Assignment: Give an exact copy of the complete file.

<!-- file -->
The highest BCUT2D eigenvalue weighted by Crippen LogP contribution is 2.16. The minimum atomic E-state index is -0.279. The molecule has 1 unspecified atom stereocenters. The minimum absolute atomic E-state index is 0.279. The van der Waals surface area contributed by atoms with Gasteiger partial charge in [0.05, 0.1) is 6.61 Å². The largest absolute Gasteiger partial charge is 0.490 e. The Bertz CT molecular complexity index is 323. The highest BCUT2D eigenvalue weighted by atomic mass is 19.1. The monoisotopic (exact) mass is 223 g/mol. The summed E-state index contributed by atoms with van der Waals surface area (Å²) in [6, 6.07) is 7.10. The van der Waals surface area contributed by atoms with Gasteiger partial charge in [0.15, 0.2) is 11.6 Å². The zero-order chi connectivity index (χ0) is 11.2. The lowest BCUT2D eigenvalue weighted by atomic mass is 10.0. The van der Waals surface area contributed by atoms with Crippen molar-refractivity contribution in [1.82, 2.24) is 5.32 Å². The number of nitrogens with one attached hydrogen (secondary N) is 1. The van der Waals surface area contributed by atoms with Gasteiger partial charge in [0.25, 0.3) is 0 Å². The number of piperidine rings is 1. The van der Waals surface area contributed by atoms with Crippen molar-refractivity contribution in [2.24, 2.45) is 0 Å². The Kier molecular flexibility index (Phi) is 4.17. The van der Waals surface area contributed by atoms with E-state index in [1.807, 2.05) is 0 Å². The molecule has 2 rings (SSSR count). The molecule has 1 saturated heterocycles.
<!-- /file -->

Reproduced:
The highest BCUT2D eigenvalue weighted by Crippen LogP contribution is 2.16. The minimum atomic E-state index is -0.279. The molecule has 1 unspecified atom stereocenters. The minimum absolute atomic E-state index is 0.279. The van der Waals surface area contributed by atoms with Gasteiger partial charge in [0.05, 0.1) is 6.61 Å². The largest absolute Gasteiger partial charge is 0.490 e. The Bertz CT molecular complexity index is 323. The highest BCUT2D eigenvalue weighted by atomic mass is 19.1. The monoisotopic (exact) mass is 223 g/mol. The summed E-state index contributed by atoms with van der Waals surface area (Å²) in [6, 6.07) is 7.10. The van der Waals surface area contributed by atoms with Gasteiger partial charge in [0.15, 0.2) is 11.6 Å². The zero-order chi connectivity index (χ0) is 11.2. The lowest BCUT2D eigenvalue weighted by atomic mass is 10.0. The van der Waals surface area contributed by atoms with Crippen molar-refractivity contribution in [1.82, 2.24) is 5.32 Å². The number of nitrogens with one attached hydrogen (secondary N) is 1. The van der Waals surface area contributed by atoms with Gasteiger partial charge in [0.25, 0.3) is 0 Å². The number of piperidine rings is 1. The van der Waals surface area contributed by atoms with Crippen molar-refractivity contribution in [2.24, 2.45) is 0 Å². The Kier molecular flexibility index (Phi) is 4.17. The van der Waals surface area contributed by atoms with E-state index in [1.807, 2.05) is 0 Å². The molecule has 2 rings (SSSR count). The molecule has 1 saturated heterocycles.